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Pouched Chicken

October 19, 2011

After the little trip to France with the last recipe, let’s head back to another beloved tourist country – Italy.  I have a profound love for Italian cuisine as well as the language, the art and the people.  I have already done some Italian-inspired recipes, however, I had yet to bring out the big guns.  The tiny pasta pouches of homemade tortellini, often also called ravioli (the two are actually different shapes).  Here they are now!

I made chicken-bacon-cheese tortellinis today, but there are lots of other stuffing variations: spinach and ricotta, ground dry salami, minced and sauteed mushrooms….

First, I fried 4 strips of bacon, cut into tiny pieces; then, on the grease of the bacon I cooked a boneless, skinless chicken breast.  You can spice it to taste – for me the combination of garlic salt, white pepper and nutmeg seems to be unbeatable, so I just stuck with that.  Once the chicken is completely cooked, and somewhat cooled, shred it with a fork, and mix it with the bacon pieces.

Shredded chicken and bacon

Shredded chicken and bacon

Add a good handful of shredded mozzarella to the mix, spice it with more salt and pepper to taste, then add a whole egg and one egg yolk to help bind the ingredients.  Stir them together well to form the filling.  I like my filling chunky like this – for a smoother finish, whir the whole mixture together in the food processor.


The filling is ready to go

In another bowl, prepare the dough.  For this much filling, I needed 3 eggs’ worth of a dough – for this, you’ll need about 1 and 1/2 cups of flour and the eggs.  Mix them together and knead it to form a firm dough.  Let it rest for 5-10 minutes before rolling it; this enables the gluten in the flour to form an elastic web – this makes the dough nice and springy.


The dough is nice and firm

And now is where the tedious part starts: we need to roll the dough as thin as possible, less than a millimeter in thickness!  It’s a lot easier to do with a pasta machine like this, but it’s not impossible with just a rolling pin either.  Cut the dough into circles – a biscuit cutter is the best and easiest method, but lacking that, just dip a wide-mouthed glass into flour, and use the edge as a cutter.  I used my short tumblers – their opening is about 2.5″.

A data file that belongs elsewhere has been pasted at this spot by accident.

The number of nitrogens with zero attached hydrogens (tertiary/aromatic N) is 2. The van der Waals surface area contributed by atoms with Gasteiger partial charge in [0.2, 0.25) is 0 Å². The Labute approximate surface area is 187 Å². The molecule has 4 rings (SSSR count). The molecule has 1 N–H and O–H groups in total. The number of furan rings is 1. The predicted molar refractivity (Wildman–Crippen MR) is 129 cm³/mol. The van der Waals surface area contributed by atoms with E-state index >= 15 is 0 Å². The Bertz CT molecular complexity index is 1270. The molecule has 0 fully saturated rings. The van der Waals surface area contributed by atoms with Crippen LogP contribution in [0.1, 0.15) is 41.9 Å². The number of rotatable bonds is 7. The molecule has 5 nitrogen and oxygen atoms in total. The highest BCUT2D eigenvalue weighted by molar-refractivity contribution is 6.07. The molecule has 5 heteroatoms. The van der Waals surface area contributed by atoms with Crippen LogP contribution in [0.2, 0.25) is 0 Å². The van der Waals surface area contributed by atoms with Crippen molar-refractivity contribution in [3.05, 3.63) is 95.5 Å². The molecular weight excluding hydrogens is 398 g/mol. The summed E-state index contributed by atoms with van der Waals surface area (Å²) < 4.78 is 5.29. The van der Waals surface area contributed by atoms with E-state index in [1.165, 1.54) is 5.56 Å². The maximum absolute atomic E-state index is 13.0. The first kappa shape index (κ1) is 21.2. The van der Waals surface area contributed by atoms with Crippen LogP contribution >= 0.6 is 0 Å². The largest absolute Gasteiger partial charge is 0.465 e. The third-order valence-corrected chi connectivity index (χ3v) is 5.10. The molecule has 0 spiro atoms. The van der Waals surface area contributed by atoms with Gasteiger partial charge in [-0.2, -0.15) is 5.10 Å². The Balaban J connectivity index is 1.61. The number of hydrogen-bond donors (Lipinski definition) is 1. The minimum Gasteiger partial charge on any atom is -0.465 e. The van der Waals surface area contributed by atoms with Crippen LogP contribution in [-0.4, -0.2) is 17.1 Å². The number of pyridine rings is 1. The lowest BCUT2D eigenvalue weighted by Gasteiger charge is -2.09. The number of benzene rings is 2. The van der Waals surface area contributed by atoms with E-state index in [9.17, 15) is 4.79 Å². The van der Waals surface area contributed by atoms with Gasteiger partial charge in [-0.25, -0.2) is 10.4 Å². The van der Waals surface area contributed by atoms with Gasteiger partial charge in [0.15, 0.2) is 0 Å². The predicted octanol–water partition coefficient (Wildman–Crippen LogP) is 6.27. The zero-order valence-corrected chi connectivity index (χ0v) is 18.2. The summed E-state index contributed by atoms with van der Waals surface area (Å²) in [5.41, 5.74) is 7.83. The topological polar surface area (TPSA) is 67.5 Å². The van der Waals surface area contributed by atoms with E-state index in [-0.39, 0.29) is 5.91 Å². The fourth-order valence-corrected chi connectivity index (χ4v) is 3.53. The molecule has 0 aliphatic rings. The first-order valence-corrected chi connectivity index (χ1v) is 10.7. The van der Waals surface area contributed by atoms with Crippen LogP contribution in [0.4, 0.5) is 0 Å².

Cutting the circles

Circles, circles everywhere

To stuff and shape the tortellinis, gently stretch the circles, then pile about half a tablespoonful of filling onto one side.  Moisten then seal the edges, forming a half-circle, then overlap and join the two “points”, forming a miter shape.

Steps to tortellini

Fill, moisten, fold and shape!

This is really the most labor-intensive part of making tortellini at home – the three-egg dough yielded me 33 circles, and the filling was just enough for that!  Lacking the patience for that, you can make raviolis instead.  For that, roll the pasta into two sheets, then drop the filling globs on one, about an inch apart.  Moisten the grid lines between the fillings, then cover the whole sheet with the other pasta.  Press the lines together, then cut down the middle of each sealed line with a crimped cutting wheel.


Not even half the batch....

In a large pot, bring at least 3 quarts of water to a boil.  Add some salt, and a dash of olive oil to prevent the tortellinis sticking together.  Once the water has reached a rolling boil, drop in 8-10 tortellinis.  If they sink down to the bottom and don’t rise, give it a stir.



Since it’s fresh dough (rather than dried, which needs to be rehydrated), the tortellinis cook ready in about 8-12 minutes.  Drizzle them with olive oil before serving, or stir some pesto to them; I also like to top them with grated mozzarella cheese.

Chicken-bacon-cheese Tortellini

These tortellinis will turn out to be rather large in size – this batch will probably serve 3-4 people as a main course, 5 or 6 as an appetizer.  However, you can always freeze any uncooked pasta pouches in a zipper bag and use them later.

Enjoy your meal!

3 Comments leave one →
  1. magic_moose permalink
    October 19, 2011 12:29

    Pouched chicken? Doesn’t that start with “first you take your kangaroo…….”

    • October 19, 2011 13:39

      Moose – that’s the Aussie version of it (no offense to anyone Down Under!)….

  2. October 19, 2011 11:57

    Yummo, CN. 🙂

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